Aerodynamic forces can set a falling body spinning at up to 240 rotations per minute. That’s the equivalent of 37 Gs, enough to knock you unconscious almost instantly. A flat spin can be fatal, and once it gets going, it’s impossible to correct with body posture alone—like trying to lift a ton of bricks while passing out. The drogue system developed for Excelsior is now used in all aircraft ejection seats.
Kittinger’s record has gone mostly unchallenged for half a century. In 1962, Soviet Army parachutists Eugene Andreev and Peter Dolgov jumped from beneath a balloon after floating well into the stratosphere. Dolgov’s pressure suit was breached, exposing him to the near-vacuum outside, and by the time his automatic parachute deposited him on the ground, he was dead. Andreev, though, still holds the record for longest freefall without the assistance of a drogue chute: 80,380 feet.
The only other serious challenger was a truck driver from New Jersey. Nick Piantanida, a daredevil who dabbled in exotic animal dealing, decided after his very first skydive in 1963 that he would try to break Kittinger’s record. With very little parachuting experience and even less technical knowledge, he set about raising money and finding experts who could show him the way.
Piantanida was able to accomplish an astonishing amount, given that he started with no ties to the U.S. military or NASA. While the record is unofficial, there is no doubt he went higher than any other human has in a balloon—123,500 feet. Preparing to jump on his second attempt at the record, Piantanida discovered that the coupling connecting his suit to the oxygen supply in his gondola was frozen solid and he couldn’t disconnect it. He was stuck, and his team had no choice but to cut the gondola free and return him to the ground under its parachute.
Baumgartner is unlikely to be undone by such simple mishaps. Kittinger says comparing his own open-air gondola (and Piantanida’s, which was similar) to Baumgartner’s pressurized capsule is like comparing a Model T Ford to a Ferrari. But it’s not just the equipment that sets Baumgartner apart from other aspiring high-divers. His main asset is his team.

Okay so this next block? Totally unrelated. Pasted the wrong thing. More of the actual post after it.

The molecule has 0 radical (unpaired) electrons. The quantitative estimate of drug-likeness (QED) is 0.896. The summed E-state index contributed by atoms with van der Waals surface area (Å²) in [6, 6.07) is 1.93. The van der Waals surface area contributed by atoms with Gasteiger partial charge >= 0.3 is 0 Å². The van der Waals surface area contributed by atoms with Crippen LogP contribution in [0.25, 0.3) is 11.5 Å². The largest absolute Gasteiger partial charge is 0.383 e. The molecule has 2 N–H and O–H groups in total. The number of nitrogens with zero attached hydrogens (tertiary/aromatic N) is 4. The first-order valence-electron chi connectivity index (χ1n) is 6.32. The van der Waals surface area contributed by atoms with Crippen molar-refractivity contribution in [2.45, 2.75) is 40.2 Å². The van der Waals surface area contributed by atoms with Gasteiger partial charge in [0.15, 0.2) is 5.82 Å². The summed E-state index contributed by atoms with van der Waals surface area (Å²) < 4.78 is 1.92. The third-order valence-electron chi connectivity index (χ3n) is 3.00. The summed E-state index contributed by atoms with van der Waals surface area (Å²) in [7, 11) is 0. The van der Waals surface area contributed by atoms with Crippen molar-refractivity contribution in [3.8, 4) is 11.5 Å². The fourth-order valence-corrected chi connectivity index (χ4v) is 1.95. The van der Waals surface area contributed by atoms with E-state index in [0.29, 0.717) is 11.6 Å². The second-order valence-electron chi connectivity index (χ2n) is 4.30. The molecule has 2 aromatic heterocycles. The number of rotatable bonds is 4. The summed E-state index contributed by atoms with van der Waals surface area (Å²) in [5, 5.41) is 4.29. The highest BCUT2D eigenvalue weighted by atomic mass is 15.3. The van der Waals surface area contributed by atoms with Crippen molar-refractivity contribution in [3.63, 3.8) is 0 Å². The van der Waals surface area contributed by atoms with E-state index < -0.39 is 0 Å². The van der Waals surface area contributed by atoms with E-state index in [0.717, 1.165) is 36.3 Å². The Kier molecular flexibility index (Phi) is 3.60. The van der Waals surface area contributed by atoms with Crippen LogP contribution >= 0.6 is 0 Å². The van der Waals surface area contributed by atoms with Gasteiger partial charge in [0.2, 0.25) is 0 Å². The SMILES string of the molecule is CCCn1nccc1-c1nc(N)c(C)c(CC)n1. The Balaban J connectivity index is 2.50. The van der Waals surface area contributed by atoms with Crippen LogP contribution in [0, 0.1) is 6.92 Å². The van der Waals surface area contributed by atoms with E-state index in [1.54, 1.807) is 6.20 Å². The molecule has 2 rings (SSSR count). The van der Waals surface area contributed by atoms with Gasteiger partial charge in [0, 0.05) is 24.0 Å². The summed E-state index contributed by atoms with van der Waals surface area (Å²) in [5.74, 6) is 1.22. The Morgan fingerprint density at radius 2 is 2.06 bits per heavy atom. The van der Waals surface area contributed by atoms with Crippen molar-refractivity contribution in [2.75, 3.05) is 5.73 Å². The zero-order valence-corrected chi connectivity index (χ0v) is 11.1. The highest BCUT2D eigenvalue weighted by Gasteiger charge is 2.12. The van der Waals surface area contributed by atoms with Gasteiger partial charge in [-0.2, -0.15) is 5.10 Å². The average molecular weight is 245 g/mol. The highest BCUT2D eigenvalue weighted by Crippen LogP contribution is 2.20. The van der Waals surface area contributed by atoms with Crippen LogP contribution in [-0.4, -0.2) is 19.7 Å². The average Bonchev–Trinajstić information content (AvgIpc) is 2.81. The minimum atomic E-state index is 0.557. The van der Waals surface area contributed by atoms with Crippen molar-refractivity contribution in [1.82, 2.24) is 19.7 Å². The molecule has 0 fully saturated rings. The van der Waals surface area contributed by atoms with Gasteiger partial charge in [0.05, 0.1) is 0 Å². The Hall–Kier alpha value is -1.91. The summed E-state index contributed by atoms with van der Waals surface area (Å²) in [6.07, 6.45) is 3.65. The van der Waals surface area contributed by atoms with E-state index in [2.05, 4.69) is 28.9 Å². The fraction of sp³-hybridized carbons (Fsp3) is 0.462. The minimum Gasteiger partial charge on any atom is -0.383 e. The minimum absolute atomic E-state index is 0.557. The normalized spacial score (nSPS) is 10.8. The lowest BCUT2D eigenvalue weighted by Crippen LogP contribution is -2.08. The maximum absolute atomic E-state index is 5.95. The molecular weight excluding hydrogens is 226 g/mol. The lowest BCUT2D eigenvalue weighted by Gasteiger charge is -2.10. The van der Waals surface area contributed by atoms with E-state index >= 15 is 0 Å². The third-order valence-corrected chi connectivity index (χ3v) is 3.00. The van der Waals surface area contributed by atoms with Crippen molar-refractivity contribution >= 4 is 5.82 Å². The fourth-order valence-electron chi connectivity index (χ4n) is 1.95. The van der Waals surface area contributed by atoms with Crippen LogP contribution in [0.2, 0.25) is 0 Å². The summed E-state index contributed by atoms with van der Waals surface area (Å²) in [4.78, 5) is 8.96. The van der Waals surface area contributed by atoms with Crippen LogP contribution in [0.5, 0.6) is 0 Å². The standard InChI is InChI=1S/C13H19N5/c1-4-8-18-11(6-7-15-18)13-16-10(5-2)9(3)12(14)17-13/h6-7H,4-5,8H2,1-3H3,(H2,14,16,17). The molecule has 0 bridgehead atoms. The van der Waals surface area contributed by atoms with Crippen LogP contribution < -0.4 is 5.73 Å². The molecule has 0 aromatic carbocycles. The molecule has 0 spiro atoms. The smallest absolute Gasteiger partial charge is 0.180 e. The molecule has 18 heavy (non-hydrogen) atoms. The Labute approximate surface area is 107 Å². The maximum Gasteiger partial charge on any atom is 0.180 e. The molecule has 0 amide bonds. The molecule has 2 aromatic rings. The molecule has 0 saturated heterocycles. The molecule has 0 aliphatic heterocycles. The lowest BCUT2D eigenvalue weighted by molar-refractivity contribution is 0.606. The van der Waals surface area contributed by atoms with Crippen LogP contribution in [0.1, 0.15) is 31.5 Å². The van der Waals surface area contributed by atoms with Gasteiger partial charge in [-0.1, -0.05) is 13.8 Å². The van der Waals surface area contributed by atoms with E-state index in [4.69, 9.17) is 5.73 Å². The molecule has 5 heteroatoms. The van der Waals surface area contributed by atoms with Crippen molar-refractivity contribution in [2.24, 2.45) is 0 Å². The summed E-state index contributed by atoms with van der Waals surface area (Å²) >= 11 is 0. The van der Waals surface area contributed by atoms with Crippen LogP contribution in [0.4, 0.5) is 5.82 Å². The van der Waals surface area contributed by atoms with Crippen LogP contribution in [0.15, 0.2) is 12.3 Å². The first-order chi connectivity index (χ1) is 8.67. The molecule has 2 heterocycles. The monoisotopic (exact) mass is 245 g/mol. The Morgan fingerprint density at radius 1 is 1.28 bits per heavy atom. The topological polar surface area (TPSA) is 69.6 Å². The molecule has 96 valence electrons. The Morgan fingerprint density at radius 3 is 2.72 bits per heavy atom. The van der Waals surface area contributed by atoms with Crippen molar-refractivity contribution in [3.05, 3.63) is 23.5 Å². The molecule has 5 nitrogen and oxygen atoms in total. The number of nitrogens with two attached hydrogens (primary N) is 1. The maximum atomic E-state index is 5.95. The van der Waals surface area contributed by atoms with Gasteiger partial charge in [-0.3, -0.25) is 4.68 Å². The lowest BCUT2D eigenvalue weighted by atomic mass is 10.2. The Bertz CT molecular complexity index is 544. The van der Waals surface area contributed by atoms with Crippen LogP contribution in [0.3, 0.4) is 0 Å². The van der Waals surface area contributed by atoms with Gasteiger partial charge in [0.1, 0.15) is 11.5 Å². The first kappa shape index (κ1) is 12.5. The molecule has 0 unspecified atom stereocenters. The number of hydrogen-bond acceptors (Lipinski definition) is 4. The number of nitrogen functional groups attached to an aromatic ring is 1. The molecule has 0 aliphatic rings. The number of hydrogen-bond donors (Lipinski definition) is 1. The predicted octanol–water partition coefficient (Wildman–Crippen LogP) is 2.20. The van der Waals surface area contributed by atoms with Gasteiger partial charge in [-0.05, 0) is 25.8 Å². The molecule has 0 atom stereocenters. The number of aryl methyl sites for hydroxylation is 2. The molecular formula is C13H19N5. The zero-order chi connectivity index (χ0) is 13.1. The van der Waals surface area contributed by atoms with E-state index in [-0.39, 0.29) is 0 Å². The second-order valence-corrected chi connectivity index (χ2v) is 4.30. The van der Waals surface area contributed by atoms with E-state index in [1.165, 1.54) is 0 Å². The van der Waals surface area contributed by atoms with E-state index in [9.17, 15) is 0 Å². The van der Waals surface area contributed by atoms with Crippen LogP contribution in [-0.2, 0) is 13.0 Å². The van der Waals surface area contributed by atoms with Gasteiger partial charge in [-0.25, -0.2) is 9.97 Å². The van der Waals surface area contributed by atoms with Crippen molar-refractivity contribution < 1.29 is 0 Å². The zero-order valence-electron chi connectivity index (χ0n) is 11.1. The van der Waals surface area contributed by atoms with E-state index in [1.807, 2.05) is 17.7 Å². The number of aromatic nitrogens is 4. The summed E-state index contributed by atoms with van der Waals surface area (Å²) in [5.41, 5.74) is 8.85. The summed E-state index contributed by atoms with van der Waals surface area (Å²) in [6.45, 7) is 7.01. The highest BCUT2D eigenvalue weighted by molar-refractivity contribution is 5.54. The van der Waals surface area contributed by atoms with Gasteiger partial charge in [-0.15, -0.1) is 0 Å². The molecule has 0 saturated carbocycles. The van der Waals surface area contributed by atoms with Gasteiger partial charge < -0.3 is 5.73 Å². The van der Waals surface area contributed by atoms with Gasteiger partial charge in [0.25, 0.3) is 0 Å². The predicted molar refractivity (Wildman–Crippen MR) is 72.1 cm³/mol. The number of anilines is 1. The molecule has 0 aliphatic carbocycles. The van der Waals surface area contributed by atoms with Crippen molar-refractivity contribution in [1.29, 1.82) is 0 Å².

“They’re taking advantage of this historical expertise,” says Craig Ryan, a historian of manned balloon flights and author of books about both Kittinger and Piantanida. “When Kittinger did it,” he says, “there wasn’t any historical expertise.”
According to Ryan, the Project Excelsior team made it up as they went along. At one point an engineer tied Kittinger’s helmet on with nylon clasps to keep it from popping off under low pressure at altitude. To monitor his heartbeat, his physicians taped an analog microphone to his chest.
Baumgartner has it a little better. “Basically we want to instrument Felix just like he was an airplane,” says Jon Clark, a former NASA space shuttle crew surgeon and Stratos’ medical director. Baumgartner will be wearing a physiological monitoring system used by the U.S. military and adapted for the Stratos project. The instrument pack, worn on the jumper’s chest, will monitor his heart and respiratory rates and collect echocardiogram data. It also has an accelerometer, which will monitor whether Baumgartner’s body is spinning and if so, how fast. If he’s experiencing more than 3.5 Gs of rotational force, his stabilizing drogue chute will deploy automatically.
“We are doing stuff that’s been done before, if only by a few people,” says Clark. “But what we’re doing is capturing more information.”
Baumgartner’s team says that its primary aim is to advance the science of survival at extreme altitude, not just to break records or publicize Red Bull. One contribution they expect to be useful to future pilots and astronauts is a new field treatment protocol for vacuum exposure. Called high-frequency percussive ventilation (HFV), the technique would help a victim of vacuum exposure breathe without further damage to the lungs. While the treatment is common practice for burn victims, no one has ever thought to use it on victims of sudden decompression.